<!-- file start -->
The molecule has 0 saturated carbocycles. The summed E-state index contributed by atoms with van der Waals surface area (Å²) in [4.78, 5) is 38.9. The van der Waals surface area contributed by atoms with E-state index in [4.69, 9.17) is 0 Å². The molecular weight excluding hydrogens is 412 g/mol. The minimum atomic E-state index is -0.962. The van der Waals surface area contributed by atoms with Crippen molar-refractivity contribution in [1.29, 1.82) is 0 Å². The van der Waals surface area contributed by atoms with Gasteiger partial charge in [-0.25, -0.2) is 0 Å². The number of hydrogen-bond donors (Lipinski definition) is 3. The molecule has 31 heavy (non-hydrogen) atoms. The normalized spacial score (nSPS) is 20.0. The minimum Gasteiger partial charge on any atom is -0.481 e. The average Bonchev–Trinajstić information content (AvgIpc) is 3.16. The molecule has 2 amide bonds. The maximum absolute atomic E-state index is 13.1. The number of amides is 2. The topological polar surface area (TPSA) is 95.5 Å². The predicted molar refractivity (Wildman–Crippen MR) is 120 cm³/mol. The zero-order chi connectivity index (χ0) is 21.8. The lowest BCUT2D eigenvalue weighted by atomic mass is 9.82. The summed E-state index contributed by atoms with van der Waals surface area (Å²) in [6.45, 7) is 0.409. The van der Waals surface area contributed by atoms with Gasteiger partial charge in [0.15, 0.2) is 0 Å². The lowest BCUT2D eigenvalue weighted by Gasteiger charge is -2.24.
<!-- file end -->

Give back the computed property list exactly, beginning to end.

The molecule has 0 saturated carbocycles. The summed E-state index contributed by atoms with van der Waals surface area (Å²) in [4.78, 5) is 38.9. The van der Waals surface area contributed by atoms with E-state index in [4.69, 9.17) is 0 Å². The molecular weight excluding hydrogens is 412 g/mol. The minimum atomic E-state index is -0.962. The van der Waals surface area contributed by atoms with Crippen molar-refractivity contribution in [1.29, 1.82) is 0 Å². The van der Waals surface area contributed by atoms with Gasteiger partial charge in [-0.25, -0.2) is 0 Å². The number of hydrogen-bond donors (Lipinski definition) is 3. The molecule has 31 heavy (non-hydrogen) atoms. The normalized spacial score (nSPS) is 20.0. The minimum Gasteiger partial charge on any atom is -0.481 e. The average Bonchev–Trinajstić information content (AvgIpc) is 3.16. The molecule has 2 amide bonds. The maximum absolute atomic E-state index is 13.1. The number of amides is 2. The topological polar surface area (TPSA) is 95.5 Å². The predicted molar refractivity (Wildman–Crippen MR) is 120 cm³/mol. The zero-order chi connectivity index (χ0) is 21.8. The lowest BCUT2D eigenvalue weighted by atomic mass is 9.82. The summed E-state index contributed by atoms with van der Waals surface area (Å²) in [6.45, 7) is 0.409. The van der Waals surface area contributed by atoms with Gasteiger partial charge in [0.15, 0.2) is 0 Å². The lowest BCUT2D eigenvalue weighted by Gasteiger charge is -2.24.